ProSoundWeb Community

Please login or register.

Login with username, password and session length
Advanced search  

Pages: 1 [2]  All   Go Down

Author Topic: Small Band Setup - Sending full mix to restaurant speakers?  (Read 970 times)

Mike Caldwell

  • Hero Member
  • *****
  • Offline Offline
  • Posts: 1463
  • Covington, Ohio
    • Mike Caldwell Audio Productions
Re: Small Band Setup - Sending full mix to restaurant speakers?
« Reply #10 on: January 28, 2019, 02:28:04 pm »

That makes sense, Thanks.  I could make that happen in my studio but don't have that gear for the field.  Crap, this may suck a little worse than I thought it might.

You will want to high pass and limit, you want to assume they don't have an adequate high pass on their system.
Their system could be a grease covered old Bogen amp back in the kitchen or a fancy DSP controlled matrix zone system.

Go check it out ahead of time to see what kind of and where the inputs are located. When I say what kind I mean the connector type, balanced or unbalanced, mic or line level.
Chances are no one there will have a clue.

What extra parts and pieces of equipment do you have laying around?
An old analog crossover could be used for a high pass filter, some EQ's also had/have a variable high pass filter on them.
A very basic DSP would do it all.

You will also want transformer isolation on the audio line between
your system and theirs.
A passive direct box could be used in reverse to get you into an unbalance input and that would give the isolation at the same time.

An inline XLR barrel pad of something around 30db maybe needed if their input your dealing with is mic level.

Let me add, don't worry about micing the drums, an overhead mic will be all you need at the most.


« Last Edit: January 28, 2019, 02:37:16 pm by Mike Caldwell »
Logged

lindsay Dean

  • Classic LAB
  • Hero Member
  • *
  • Offline Offline
  • Posts: 640
Re: Small Band Setup - Sending full mix to restaurant speakers?
« Reply #11 on: January 28, 2019, 02:29:47 pm »

I think somebody said that in an earlier post, not sure who though
Logged
"A mans got to know his limitations"
     and Pray for higher guidance

Len Zenith Jr

  • Sr. Member
  • ****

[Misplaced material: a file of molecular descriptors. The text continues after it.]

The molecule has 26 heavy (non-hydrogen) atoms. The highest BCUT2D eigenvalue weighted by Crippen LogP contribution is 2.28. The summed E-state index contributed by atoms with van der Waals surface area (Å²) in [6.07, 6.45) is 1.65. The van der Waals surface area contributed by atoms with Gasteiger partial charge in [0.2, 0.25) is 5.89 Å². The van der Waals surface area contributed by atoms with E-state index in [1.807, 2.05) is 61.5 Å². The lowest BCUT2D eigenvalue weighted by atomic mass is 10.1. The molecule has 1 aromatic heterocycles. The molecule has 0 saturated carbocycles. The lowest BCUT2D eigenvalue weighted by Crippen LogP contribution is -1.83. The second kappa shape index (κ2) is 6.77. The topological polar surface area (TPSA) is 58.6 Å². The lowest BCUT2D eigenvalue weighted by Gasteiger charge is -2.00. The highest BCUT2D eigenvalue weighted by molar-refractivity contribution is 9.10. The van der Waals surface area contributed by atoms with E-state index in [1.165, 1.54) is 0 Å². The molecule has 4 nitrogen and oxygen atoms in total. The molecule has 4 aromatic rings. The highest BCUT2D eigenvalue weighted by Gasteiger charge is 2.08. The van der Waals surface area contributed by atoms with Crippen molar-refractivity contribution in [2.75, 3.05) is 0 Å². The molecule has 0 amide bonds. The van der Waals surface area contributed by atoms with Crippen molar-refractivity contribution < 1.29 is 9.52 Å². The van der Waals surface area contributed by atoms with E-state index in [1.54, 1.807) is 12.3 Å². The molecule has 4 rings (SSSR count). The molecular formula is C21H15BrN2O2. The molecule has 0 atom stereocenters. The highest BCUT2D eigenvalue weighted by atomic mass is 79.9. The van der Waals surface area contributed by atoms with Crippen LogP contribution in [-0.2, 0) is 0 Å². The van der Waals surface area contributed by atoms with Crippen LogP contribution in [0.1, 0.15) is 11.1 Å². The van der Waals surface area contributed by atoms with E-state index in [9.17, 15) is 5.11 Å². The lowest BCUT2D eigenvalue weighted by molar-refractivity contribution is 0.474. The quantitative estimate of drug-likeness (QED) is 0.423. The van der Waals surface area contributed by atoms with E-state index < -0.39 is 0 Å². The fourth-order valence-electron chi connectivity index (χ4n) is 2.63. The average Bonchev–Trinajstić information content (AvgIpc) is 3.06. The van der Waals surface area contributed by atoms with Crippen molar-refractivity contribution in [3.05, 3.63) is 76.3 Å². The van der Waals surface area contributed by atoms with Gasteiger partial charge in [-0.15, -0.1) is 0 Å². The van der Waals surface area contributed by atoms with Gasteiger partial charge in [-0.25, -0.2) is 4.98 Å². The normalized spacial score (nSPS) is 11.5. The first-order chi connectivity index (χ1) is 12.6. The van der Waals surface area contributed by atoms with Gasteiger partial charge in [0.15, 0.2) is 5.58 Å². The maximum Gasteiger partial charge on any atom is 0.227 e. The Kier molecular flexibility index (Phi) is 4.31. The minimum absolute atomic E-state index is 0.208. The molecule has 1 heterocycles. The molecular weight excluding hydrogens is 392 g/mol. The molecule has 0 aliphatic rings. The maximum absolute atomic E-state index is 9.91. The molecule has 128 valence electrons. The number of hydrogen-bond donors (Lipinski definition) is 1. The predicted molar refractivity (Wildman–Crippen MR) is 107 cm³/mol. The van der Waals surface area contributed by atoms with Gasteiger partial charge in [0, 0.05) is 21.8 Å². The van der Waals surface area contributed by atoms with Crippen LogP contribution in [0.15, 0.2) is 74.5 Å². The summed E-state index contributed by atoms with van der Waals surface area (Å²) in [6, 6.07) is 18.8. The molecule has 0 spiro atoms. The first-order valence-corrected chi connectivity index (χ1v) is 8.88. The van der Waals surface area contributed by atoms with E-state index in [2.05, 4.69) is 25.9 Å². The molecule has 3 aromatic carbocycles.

• Offline Offline
  • Posts: 347
Re: Small Band Setup - Sending full mix to restaurant speakers?
« Reply #12 on: January 28, 2019, 02:30:47 pm »

OMG, I may just cancel this gig.... :-\

Seriously, the  manager their says bands "do it all the time" and I'm quite certain none of them have any more advanced gear or knowledge than we do.  We may just plug in and hope for the best...

Something like an art DTI is inexpensive and solves all sorts of problems. Good to have in your kit anyways.
Logged

Travis_Valois

  • Jr. Member
  • **
  • Offline Offline
  • Posts: 82
Re: Small Band Setup - Sending full mix to restaurant speakers?
« Reply #13 on: January 28, 2019, 02:34:46 pm »

If they're set on  sending
 A mix to their system  I'd put a pretty aggressive high pass filter & limiting on that send
+1

Sent from my SM-G960W using Tapatalk

Logged

Mike Caldwell

  • Hero Member
  • *****
  • Offline Offline
  • Posts: 1463
  • Covington, Ohio
    • Mike Caldwell Audio Productions
Re: Small Band Setup - Sending full mix to restaurant speakers?
« Reply #14 on: January 28, 2019, 02:36:20 pm »

I think somebody said that in an earlier post, not sure who though

I was more or less quoting what he replied to your post with to reinforce what you said and throw out some other ideas.

Nathan Morefield

  • Newbie
  • *
  • Offline Offline
  • Posts: 11
Re: Small Band Setup - Sending full mix to restaurant speakers?
« Reply #15 on: January 28, 2019, 03:54:12 pm »

Alternative choice: use a single "room mic" and send only that to the inside. Should work just as well as a live recording on a phone. Place it where it will pickup the PA as well as the over-all stage sound.

This may work.  And the price is right too!  :)
Logged

Scott Slater

  • Sr. Member
  • ****
  • Offline Offline
  • Posts: 284
Re: Small Band Setup - Sending full mix to restaurant speakers?
« Reply #16 on: January 29, 2019, 08:48:54 am »

When using an aux mix set it to POST fader.  That way the aux mix will follow your main mix without you having to manage to the aux mix nearly as much throughout the night.
Logged

David Smeaton

  • Newbie
  • *
  • Offline Offline
  • Posts: 28
Re: Small Band Setup - Sending full mix to restaurant speakers?
« Reply #17 on: January 29, 2019, 09:03:11 am »

I would agree that a single overhead on the drums will be more than enough.  With the band I play in, we vary rarely ever mic the drums as we play at volumes that don't need it.  However, I have a single overhead (a cheap Rode NT-3) for my in ears and it works really well. 
Logged

Nathan Morefield

  • Newbie
  • *
  • Offline Offline
  • Posts: 11
Re: Small Band Setup - Sending full mix to restaurant speakers?
« Reply #18 on: January 29, 2019, 01:12:13 pm »

I would agree that a single overhead on the drums will be more than enough.  With the band I play in, we vary rarely ever mic the drums as we play at volumes that don't need it.  However, I have a single overhead (a cheap Rode NT-3) for my in ears and it works really well.

I actually have a NT3 which I might use for this application.  That's a good suggestion. 

Again, we won't be putting drums through our PA just sending it off to be piped into the restaurant.  It's going to be background music for about 500 drunk St. Patrick's party goers so it certainly doesn't have to be a perfect mix.  Maybe just enough to motivate them to come out onto the patio to party with us.
Logged

ProSoundWeb Community

Re: Small Band Setup - Sending full mix to restaurant speakers?
« Reply #18 on: January 29, 2019, 01:12:13 pm »


Pages: 1 [2]  All   Go Up
 



Page created in 0.091 seconds with 23 queries.